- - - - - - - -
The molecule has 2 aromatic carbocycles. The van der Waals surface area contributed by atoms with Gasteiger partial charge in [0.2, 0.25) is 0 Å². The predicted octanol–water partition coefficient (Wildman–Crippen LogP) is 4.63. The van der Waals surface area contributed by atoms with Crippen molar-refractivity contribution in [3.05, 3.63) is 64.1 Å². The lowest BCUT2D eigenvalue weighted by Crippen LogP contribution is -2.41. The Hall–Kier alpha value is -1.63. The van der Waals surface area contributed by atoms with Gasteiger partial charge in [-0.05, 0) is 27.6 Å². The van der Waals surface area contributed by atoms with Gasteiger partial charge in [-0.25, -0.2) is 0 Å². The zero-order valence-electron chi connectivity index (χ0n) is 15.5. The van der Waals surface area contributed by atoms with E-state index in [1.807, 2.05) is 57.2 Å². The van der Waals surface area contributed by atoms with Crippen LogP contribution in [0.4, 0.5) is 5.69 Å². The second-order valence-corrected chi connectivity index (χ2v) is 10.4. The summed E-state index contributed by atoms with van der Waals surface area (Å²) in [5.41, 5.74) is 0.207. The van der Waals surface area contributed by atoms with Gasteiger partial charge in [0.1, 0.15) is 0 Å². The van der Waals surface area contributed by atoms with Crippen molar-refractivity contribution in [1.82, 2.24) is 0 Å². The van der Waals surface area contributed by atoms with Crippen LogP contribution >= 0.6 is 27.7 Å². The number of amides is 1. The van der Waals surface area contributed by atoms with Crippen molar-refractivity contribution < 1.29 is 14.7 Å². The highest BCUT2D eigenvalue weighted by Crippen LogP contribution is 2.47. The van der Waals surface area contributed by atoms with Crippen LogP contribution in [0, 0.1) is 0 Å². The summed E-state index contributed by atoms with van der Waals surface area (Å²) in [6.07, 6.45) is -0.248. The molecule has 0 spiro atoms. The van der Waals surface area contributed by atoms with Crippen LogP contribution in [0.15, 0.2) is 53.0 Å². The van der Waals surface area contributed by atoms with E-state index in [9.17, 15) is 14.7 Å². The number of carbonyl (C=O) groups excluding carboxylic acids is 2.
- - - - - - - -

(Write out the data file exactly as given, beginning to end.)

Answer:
The molecule has 2 aromatic carbocycles. The van der Waals surface area contributed by atoms with Gasteiger partial charge in [0.2, 0.25) is 0 Å². The predicted octanol–water partition coefficient (Wildman–Crippen LogP) is 4.63. The van der Waals surface area contributed by atoms with Crippen molar-refractivity contribution in [3.05, 3.63) is 64.1 Å². The lowest BCUT2D eigenvalue weighted by Crippen LogP contribution is -2.41. The Hall–Kier alpha value is -1.63. The van der Waals surface area contributed by atoms with Gasteiger partial charge in [-0.05, 0) is 27.6 Å². The van der Waals surface area contributed by atoms with Gasteiger partial charge in [-0.25, -0.2) is 0 Å². The zero-order valence-electron chi connectivity index (χ0n) is 15.5. The van der Waals surface area contributed by atoms with E-state index in [1.807, 2.05) is 57.2 Å². The van der Waals surface area contributed by atoms with Crippen LogP contribution in [0.4, 0.5) is 5.69 Å². The second-order valence-corrected chi connectivity index (χ2v) is 10.4. The summed E-state index contributed by atoms with van der Waals surface area (Å²) in [5.41, 5.74) is 0.207. The van der Waals surface area contributed by atoms with Gasteiger partial charge in [0.1, 0.15) is 0 Å². The van der Waals surface area contributed by atoms with Crippen molar-refractivity contribution in [1.82, 2.24) is 0 Å². The van der Waals surface area contributed by atoms with Crippen LogP contribution >= 0.6 is 27.7 Å². The number of amides is 1. The van der Waals surface area contributed by atoms with Crippen molar-refractivity contribution < 1.29 is 14.7 Å². The highest BCUT2D eigenvalue weighted by Crippen LogP contribution is 2.47. The van der Waals surface area contributed by atoms with Crippen LogP contribution in [0, 0.1) is 0 Å². The summed E-state index contributed by atoms with van der Waals surface area (Å²) in [6.07, 6.45) is -0.248. The molecule has 0 spiro atoms. The van der Waals surface area contributed by atoms with Crippen LogP contribution in [0.15, 0.2) is 53.0 Å². The van der Waals surface area contributed by atoms with E-state index in [9.17, 15) is 14.7 Å². The number of carbonyl (C=O) groups excluding carboxylic acids is 2.